2023 HAL World Cruise
Sunday & Monday, January 8 & 9, 2023
Have you noticed; this post is coming to you a week after the events took place???
No, your Roving Raconteurs have not been lazy and inattentive!!! We are transiting the South Pacific on our way to Nuku Hiva in the Marquesas Islands. It is an 8-day journey across miles and miles of beautiful, uninterrupted ocean!!! Internet service is sketchy: often unavailable and even when available slow and unable to transmit photos.
We don’t know when you might receive this,
but we are planning for better service as we approach French Polynesia. Working on that assumption, here are the photos from our Panama Canal transit and our overnight stay in Fuerte Amador:
On Sunday morning, we awoke, turned on the TV and found we were already in the Panama Canal and working our way thru the Gatun Locks!!! This set of three double-lock chambers will raise our ship to the level of Gatun Lake.
As we hurredly dressed, the ship made swift progress thru the locks and approached Gatun Lake. We continued to take photos off the live TV feed.
Here, you’re looking at Gatun Dam on the Chagras River. Constructed in 1908, the dam produces all the electricity for the canal.
Gatun Lake was formed in 1912 after the damming of the Chagras River. The little islands you see were once the peaks of hills. The lake is 166 square miles and sits at an elevation of 82 to 87 feet above sea level.
Here we are on the Pacific side entering the Miraflores Locks. The MS Volendam is ahead of us. To the right, you can see the Cocoli Locks–a canal expansion for large cargo ships that opened in 2016. From here, we are on our way to the Pacific.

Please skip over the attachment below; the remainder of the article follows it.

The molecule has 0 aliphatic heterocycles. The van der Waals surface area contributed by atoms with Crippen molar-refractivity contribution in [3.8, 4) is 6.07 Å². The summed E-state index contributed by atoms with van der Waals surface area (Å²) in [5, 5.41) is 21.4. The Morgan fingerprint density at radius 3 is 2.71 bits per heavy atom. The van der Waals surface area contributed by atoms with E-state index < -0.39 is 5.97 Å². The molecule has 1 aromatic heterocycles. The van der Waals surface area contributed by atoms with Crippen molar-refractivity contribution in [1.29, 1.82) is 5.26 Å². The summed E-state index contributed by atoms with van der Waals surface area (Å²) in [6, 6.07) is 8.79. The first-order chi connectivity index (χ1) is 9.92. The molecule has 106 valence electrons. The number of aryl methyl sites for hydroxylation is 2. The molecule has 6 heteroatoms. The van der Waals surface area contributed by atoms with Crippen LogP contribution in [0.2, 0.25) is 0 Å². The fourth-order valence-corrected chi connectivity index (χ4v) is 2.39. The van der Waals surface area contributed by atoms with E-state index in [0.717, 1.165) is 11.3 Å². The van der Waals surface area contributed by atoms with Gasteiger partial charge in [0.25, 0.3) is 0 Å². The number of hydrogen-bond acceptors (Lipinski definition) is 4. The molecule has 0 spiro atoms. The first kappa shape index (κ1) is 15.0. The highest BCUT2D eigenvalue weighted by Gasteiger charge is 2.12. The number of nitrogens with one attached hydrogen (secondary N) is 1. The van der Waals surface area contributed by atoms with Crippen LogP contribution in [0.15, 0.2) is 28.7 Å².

The Miraflores Locks follow Miraflores Lake which separates these locks from the Pedro Miguel Locks. A tectonic fault beneath the lake led to these chambers being spread apart, unlike those in Gatun where they are in the same place.
Along the way, we watched the “mules” guiding the ship safely thru the canal.
The Panama Canal may be one of humankind’s greatest engineering achievements. But in reality, only the portions at each end of the canal, these narrow channels and locks, are the real, functioning portions of the canal.
In between, there is Gatun Lake. Here you’ll find small towns (like Gamboa); a National Park (Soberania); visitor centers; and several nature reserves with hundreds of species of reptiles, mammals and birds thriving on the islands and along its edges.
Here you see the Cocoli Lock Approach, on the right, and the Bridge of the Americas, ahead.
As we cross under the Bridge of the Americas, we complete our Panama Canal transit.
And we arrive in Fuerte Amador where a brand new Cruise Port Terminal is under construction.
Downtown Panama City, as seen from the ship, is 20 miles away. We don’t know why the air was so hazy. Perhaps because this photo was taken early in the morning and the fog had yet to burn off???
Shuttles were provided to Perico Island and the Mall in downtown Panama City. We chose to have lunch and our afternoon libation on Perico Island.
The area is home to a hotel, restaurants, limited shopping, a marina, and an amusement park.
We chose Hacienda Colombiana for lunch.
As we awaited our burgers and fries, we enjoyed the local beer and wine–served in paper cups for a reason we did not quite understand. No matter, we enjoyed!!!!
And we enjoyed the view.
And then we returned to the ship.
As we sailed out, we took our last view of the Bridge of the Americas and the Frank Geary designed Biomuseo beneath it.
Next, we look forward to our arrival in Taiohae, Nuku Hiva, French Polynesia.
Let’s hope the internet connection holds!!!